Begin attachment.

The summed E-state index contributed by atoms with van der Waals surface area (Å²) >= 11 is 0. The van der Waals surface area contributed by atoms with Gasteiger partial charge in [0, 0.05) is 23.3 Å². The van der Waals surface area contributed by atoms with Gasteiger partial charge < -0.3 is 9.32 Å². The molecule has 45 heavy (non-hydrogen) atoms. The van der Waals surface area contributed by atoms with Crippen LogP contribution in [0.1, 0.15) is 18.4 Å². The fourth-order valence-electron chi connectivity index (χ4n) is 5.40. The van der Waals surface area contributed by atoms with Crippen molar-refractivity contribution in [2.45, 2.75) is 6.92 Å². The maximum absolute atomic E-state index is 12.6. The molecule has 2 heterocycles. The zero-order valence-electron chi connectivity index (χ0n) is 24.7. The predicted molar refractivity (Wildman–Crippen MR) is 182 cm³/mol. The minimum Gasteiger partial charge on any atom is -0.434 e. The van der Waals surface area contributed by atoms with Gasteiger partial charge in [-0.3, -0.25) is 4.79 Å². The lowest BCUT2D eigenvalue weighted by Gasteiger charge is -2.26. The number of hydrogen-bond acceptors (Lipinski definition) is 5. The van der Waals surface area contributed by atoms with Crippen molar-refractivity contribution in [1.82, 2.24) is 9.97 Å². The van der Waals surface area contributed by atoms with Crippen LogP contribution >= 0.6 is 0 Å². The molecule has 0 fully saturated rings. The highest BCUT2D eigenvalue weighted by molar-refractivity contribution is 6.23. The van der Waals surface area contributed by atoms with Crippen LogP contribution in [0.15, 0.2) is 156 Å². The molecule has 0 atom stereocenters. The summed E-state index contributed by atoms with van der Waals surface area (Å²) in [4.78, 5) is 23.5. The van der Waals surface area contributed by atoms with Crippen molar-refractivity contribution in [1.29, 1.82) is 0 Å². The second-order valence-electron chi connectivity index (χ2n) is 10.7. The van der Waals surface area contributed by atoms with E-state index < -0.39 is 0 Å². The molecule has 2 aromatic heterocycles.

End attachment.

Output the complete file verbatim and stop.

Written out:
The summed E-state index contributed by atoms with van der Waals surface area (Å²) >= 11 is 0. The van der Waals surface area contributed by atoms with Gasteiger partial charge in [0, 0.05) is 23.3 Å². The van der Waals surface area contributed by atoms with Gasteiger partial charge < -0.3 is 9.32 Å². The molecule has 45 heavy (non-hydrogen) atoms. The van der Waals surface area contributed by atoms with Crippen LogP contribution in [0.1, 0.15) is 18.4 Å². The fourth-order valence-electron chi connectivity index (χ4n) is 5.40. The van der Waals surface area contributed by atoms with Crippen molar-refractivity contribution in [2.45, 2.75) is 6.92 Å². The maximum absolute atomic E-state index is 12.6. The molecule has 2 heterocycles. The zero-order valence-electron chi connectivity index (χ0n) is 24.7. The predicted molar refractivity (Wildman–Crippen MR) is 182 cm³/mol. The minimum Gasteiger partial charge on any atom is -0.434 e. The van der Waals surface area contributed by atoms with Gasteiger partial charge in [-0.3, -0.25) is 4.79 Å². The lowest BCUT2D eigenvalue weighted by Gasteiger charge is -2.26. The number of hydrogen-bond acceptors (Lipinski definition) is 5. The van der Waals surface area contributed by atoms with Crippen molar-refractivity contribution in [1.82, 2.24) is 9.97 Å². The van der Waals surface area contributed by atoms with Crippen LogP contribution >= 0.6 is 0 Å². The molecule has 0 fully saturated rings. The highest BCUT2D eigenvalue weighted by molar-refractivity contribution is 6.23. The van der Waals surface area contributed by atoms with Crippen LogP contribution in [0.15, 0.2) is 156 Å². The molecule has 0 atom stereocenters. The summed E-state index contributed by atoms with van der Waals surface area (Å²) in [4.78, 5) is 23.5. The van der Waals surface area contributed by atoms with Crippen molar-refractivity contribution in [1.29, 1.82) is 0 Å². The second-order valence-electron chi connectivity index (χ2n) is 10.7. The van der Waals surface area contributed by atoms with E-state index < -0.39 is 0 Å². The molecule has 2 aromatic heterocycles.